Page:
You absolutely want to build your list: but you also want to retain that list and stay in great communication with your most loyal fans. This takes care and attention!
A blog post that strikes the wrong note can lose you 10% of your list overnight. One well-known artist, whose large list numbered many nature lovers and environmental activists, thoughtlessly posted a paean to his all-terrain-vehicle adventure through some pristine wilderness. A full 20% of his list deserted him!
The messages you send out, whether via your newsletter, your website copy, your ebooks, your webinars, your social media posts, or in any other way, must have a risk-adverse quality to them if you want to retain the list you’ve spent so much time and energy building.
Likewise, you want to carefully retain your most loyal customers. A small percentage of your list are your loyal customers, those folks who are most interested in what you do. They are the lifeblood of your art life and the folks most likely to pay real attention to what you’re doing, take a workshop you offer, buy a new painting or sculpture, and talk you up to their peeps. You will probably get to know many of these folks by name, because they comment on your blog posts, send you emails with questions, come to your in-person talks or gallery openings, and take your workshops more than once.
You’ll want to do the following with everyone but with your loyal customers especially:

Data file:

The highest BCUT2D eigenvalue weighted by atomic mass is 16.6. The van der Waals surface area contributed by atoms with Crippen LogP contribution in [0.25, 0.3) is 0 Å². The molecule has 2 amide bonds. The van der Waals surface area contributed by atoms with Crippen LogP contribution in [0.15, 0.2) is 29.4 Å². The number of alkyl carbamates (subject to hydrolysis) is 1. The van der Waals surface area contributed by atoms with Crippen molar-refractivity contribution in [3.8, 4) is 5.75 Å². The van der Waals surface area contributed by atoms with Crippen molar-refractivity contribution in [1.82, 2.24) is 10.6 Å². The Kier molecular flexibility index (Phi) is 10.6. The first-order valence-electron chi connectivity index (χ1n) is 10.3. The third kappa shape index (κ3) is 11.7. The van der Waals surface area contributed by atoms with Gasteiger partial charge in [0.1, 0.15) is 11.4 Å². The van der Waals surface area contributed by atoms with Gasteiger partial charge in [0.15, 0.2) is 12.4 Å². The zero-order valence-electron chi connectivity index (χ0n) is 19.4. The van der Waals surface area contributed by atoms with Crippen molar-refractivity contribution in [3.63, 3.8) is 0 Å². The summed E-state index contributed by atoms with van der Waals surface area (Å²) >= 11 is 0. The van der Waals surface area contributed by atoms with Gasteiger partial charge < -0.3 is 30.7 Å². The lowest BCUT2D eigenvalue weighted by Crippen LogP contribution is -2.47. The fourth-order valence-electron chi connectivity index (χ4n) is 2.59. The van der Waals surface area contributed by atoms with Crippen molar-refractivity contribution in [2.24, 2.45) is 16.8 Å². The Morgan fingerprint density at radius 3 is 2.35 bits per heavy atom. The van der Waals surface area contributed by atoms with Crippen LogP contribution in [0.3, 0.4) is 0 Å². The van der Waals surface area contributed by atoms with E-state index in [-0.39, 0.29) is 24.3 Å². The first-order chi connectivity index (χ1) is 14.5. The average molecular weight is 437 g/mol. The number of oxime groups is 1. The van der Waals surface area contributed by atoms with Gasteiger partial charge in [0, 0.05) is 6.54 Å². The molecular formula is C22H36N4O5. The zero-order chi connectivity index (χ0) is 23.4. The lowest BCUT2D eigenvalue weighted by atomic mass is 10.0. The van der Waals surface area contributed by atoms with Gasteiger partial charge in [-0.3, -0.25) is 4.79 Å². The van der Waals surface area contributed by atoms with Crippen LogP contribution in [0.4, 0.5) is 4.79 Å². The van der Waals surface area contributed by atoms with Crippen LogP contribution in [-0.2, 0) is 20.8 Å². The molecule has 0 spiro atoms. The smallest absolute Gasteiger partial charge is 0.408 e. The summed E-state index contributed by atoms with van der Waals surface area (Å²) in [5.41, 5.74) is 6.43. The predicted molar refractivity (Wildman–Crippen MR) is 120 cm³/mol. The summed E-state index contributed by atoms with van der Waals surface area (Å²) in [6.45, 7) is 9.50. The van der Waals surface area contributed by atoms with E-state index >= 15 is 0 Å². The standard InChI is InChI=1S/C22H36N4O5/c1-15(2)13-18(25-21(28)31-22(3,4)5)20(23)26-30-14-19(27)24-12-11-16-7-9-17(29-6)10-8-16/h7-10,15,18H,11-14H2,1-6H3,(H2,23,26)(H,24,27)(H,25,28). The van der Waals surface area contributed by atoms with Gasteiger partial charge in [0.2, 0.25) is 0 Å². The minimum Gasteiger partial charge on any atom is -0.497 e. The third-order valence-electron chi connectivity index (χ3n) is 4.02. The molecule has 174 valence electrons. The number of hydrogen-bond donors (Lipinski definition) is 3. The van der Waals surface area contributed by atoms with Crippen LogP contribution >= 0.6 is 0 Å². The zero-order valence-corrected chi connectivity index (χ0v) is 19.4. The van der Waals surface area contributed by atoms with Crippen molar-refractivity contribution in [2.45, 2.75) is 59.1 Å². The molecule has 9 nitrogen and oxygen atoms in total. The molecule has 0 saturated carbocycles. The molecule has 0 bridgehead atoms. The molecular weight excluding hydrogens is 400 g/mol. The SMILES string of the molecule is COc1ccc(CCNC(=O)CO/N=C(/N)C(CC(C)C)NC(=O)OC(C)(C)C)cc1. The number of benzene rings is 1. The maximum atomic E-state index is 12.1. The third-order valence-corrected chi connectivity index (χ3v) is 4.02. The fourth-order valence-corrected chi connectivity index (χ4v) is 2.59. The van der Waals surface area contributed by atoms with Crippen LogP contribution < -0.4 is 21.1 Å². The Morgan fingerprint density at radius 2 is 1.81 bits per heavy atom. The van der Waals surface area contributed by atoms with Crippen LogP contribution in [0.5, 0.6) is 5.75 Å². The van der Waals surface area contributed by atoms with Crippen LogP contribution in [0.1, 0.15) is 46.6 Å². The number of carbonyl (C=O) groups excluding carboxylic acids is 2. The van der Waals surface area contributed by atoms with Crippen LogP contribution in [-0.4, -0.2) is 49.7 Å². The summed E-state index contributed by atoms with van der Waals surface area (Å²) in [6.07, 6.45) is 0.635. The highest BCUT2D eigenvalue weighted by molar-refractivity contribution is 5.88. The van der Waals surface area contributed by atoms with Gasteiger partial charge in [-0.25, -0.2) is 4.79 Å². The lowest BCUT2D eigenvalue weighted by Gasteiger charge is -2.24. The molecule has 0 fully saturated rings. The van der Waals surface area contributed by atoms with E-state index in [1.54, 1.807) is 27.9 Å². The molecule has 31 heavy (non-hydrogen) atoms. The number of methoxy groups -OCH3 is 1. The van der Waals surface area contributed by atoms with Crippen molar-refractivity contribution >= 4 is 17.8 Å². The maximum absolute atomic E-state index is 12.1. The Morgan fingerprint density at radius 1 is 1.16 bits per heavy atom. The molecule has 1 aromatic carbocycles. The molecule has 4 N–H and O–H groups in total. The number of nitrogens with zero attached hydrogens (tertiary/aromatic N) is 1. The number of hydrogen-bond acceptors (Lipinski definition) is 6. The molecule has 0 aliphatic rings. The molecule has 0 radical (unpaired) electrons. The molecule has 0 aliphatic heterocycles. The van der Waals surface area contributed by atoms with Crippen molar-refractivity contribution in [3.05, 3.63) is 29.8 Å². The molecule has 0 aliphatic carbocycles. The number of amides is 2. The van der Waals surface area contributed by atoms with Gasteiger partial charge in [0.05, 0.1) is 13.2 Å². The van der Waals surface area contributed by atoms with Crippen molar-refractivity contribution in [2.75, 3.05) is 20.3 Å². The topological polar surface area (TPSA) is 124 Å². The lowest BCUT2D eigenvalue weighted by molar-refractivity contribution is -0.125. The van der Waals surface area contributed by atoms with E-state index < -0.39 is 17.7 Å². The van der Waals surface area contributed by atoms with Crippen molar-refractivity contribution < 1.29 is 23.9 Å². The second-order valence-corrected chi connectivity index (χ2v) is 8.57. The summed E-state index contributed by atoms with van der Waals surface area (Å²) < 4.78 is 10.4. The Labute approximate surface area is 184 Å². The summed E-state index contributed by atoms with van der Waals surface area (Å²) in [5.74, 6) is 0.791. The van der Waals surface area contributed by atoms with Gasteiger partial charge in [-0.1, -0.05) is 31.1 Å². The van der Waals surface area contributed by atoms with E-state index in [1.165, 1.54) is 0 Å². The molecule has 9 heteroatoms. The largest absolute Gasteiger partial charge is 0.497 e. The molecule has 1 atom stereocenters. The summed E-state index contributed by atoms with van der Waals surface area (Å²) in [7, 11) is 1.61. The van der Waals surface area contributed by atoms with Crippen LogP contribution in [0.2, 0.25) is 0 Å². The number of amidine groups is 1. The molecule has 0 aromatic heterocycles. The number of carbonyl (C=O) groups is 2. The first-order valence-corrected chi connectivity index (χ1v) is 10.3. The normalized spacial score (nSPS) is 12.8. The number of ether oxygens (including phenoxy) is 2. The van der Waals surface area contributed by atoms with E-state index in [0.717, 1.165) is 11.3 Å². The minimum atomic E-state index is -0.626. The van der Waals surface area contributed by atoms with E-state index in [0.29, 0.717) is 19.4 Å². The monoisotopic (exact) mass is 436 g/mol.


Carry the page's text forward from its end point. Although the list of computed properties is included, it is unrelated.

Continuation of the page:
+ Communicate with them regularly. Don’t let months go by without letting them know what you’re doing. I send out a weekly newsletter and have been doing that for twenty years. You may want communicate less frequently than that or even more frequently, but do make it a habit to send out regular news, at least once a month, even if you have nothing spectacular to report. Your local customers really do want to know what you’re up to!
+ Communicate personally with your best customers and your long-time customers. Some folks are worth your individual time and attention. And make sure to pass along any relevant information. Say that someone has taken one of your watercolor workshops three different times and you become aware of some bit of information that might be quite useful to that person. Take a moment and drop that person an email passing along the information. You don’t have to do this often or with everyone, but if a natural occasion arises to pass along some useful information to one of your loyal customers, do so!
+ Provide great customer service. It may be your policy, your habit and your custom to provide great customer service as a matter of course, and that’s great. But you want to pay special attention to providing great customer service to your top fans and most loyal customers. This means replying to their emails the fastest, dealing with their complaints quickly and fully, and trying your best to handle any special needs they might have or any special requests they might make.
There are many other efforts you might make to retain your most loyal customers, for instance by providing them with incentives and being flexible with your policies when it comes to them, and many wise and careful tactics you might employ to try to retain all the folks on your list, for instance by double-checking your messages to weed out red flags and by avoiding contacting your list when you’re feeling hot under the collar. The headline: building you list is super-important; retaining it, just as important!